The fishing and seafood industry has welcomed the Irish Marine Minister’s call to the EU to address the “detrimental impact of Brexit on Irish fishermen in particular.”
“In particular, we welcome comments made by Minister Charlie McConalogue on the need to protect the EU’s mackerel quota from threats by non-EU countries,” said Aodh O Donnell, chief executive of the Irish Fish Producers Organisation (IFPO). “What we need now is affirmative action to prevent the collapse of our seafood sector and promote its growth instead.”
“Ireland took the hardest hit when EU quotas were transferred to the UK post-Brexit. We agree with the Minister that this new reality has not been addressed by the EU. It must be addressed as a matter of urgency during negotiations for 2024 quotas. We echo the Minister’s call for the EU to analyse the impact of quota transfers and to develop a comprehensive strategy for quota deals with non-EU countries.”
“Non-EU Coastal States have been abusing the passive position of the EU. For example, Norway’s quota to fish blue whiting in the Irish EEZ is over 5 times the size of Ireland’s. Irish vessels are tied to the pier whilst our Northern Atlantic neighbours are hard pressed to catch their enormous quotas.
This type of quota arrangement is unjust and should never have been agreed.”
Brendan Byrne, chief executive of the Irish Fish Processors and Exporters Association (IFPEA) said Europe needs to “realise Ireland is going to take no more of being walked over. We have suffered enough and paid far too high a price for too long.”
He said the position adopted by Ireland at this weeks Fisheries Council was “an important first step in dealing with the legacy of the Brexit fallout. More importantly it also provides an opportunity to deal with the ongoing arrangements with third (non-EU) countries.”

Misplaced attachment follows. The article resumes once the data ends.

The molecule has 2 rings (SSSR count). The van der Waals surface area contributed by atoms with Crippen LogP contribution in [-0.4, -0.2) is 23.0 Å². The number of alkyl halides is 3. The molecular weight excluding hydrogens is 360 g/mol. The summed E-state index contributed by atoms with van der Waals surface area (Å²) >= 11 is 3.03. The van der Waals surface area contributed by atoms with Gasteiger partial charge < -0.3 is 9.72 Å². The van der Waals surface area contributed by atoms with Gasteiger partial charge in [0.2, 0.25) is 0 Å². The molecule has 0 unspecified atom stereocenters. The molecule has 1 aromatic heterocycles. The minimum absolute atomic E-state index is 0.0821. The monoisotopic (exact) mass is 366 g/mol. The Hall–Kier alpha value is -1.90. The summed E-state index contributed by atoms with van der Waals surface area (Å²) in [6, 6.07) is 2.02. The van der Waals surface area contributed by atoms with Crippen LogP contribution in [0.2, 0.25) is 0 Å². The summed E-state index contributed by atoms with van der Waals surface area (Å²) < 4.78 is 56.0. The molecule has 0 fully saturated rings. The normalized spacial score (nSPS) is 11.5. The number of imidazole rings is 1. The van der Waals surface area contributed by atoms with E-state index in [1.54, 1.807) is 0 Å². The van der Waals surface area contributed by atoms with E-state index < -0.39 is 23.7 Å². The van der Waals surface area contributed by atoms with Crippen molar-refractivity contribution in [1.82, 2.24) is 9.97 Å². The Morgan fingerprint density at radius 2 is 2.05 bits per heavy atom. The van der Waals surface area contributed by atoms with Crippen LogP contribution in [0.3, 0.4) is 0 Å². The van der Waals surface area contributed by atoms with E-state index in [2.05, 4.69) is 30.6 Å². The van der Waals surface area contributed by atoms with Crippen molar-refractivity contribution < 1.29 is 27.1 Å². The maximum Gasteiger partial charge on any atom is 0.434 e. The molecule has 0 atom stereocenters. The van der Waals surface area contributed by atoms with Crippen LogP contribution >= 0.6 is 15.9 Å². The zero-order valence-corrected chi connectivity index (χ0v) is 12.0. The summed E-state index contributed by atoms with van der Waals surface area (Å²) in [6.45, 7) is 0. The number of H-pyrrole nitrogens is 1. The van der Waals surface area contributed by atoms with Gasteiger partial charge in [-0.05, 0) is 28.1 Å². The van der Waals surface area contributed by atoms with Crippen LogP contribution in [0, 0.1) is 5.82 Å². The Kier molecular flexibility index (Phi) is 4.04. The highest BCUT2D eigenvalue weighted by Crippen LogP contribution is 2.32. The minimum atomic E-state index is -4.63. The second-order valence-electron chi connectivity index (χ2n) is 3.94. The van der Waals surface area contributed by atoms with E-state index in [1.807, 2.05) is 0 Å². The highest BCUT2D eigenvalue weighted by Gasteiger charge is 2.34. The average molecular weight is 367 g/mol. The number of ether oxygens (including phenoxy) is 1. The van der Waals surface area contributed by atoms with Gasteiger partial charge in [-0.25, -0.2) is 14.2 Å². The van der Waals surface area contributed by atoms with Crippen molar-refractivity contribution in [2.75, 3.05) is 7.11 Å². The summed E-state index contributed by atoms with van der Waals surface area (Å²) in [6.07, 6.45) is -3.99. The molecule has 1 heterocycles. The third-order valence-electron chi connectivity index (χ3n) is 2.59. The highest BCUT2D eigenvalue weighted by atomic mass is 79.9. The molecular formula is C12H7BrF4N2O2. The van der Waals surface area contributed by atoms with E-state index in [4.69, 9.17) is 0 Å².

“The IFPO and IFPEA were to the fore in highlighting the gross unfairness of the bilateral arrangement with Norway in terms of access to the Irish EEZ. There is nothing equitable about the massive volume of blue whiting the Norwegian industry is allowed to catch.”
Aodh O ‘Donnell said 2023 will without doubt be the worst year for the Irish fishing industry. “We anticipate a major drop off in the volume of landings and loss of income from both the catching and processing sectors.
Brendan Byrne added that the processing sector is set to record its worst year in history. “I anticipate that turnover in most processing plants will drop in 2023 by 20-25%. This follows an already drastic drop last year, when the volumes of production fell by 12% on average.”
“The true impacts of the Brexit Trade and Co-operation Agreement (TCA) have now been realised and the reality is the viability of the entire Irish fishing industry is in jeopardy. Furthermore, we are approaching a point where the lifespan of the current TCA is ending and grave concerns exist as to what is to happen next.”
“Ireland has contributed 40% of the overall cost of the TCA, so we have lost 25% of the true value of our quotas/TAC’s. At the same time, our fishing grounds are the waters that sustain the entire EU fishing industry either directly or indirectly.”
Aodh O ‘Domhnaill said the EU can no longer be permitted “to trade access to Irish fishing grounds as a commodity that benefits other EU and non-EU members while not materially benefiting Ireland. The EU needs to realise that the decisions reached at Brexit are destroying the future of the Irish fishing industry. Unless action is taken massive job losses will result in our coastal communities.
“All we request is a level playing field within the Common Fisheries policy and a fair access to our own fishing grounds. We deserve to be respected as members of the EU, and no third country should get a greater right to our fishing grounds than we ourselves are granted. The time for action is now – time to end inequitable and unsustainable quotas and give Ireland’s fishing industry what it needs to grow, not perish.”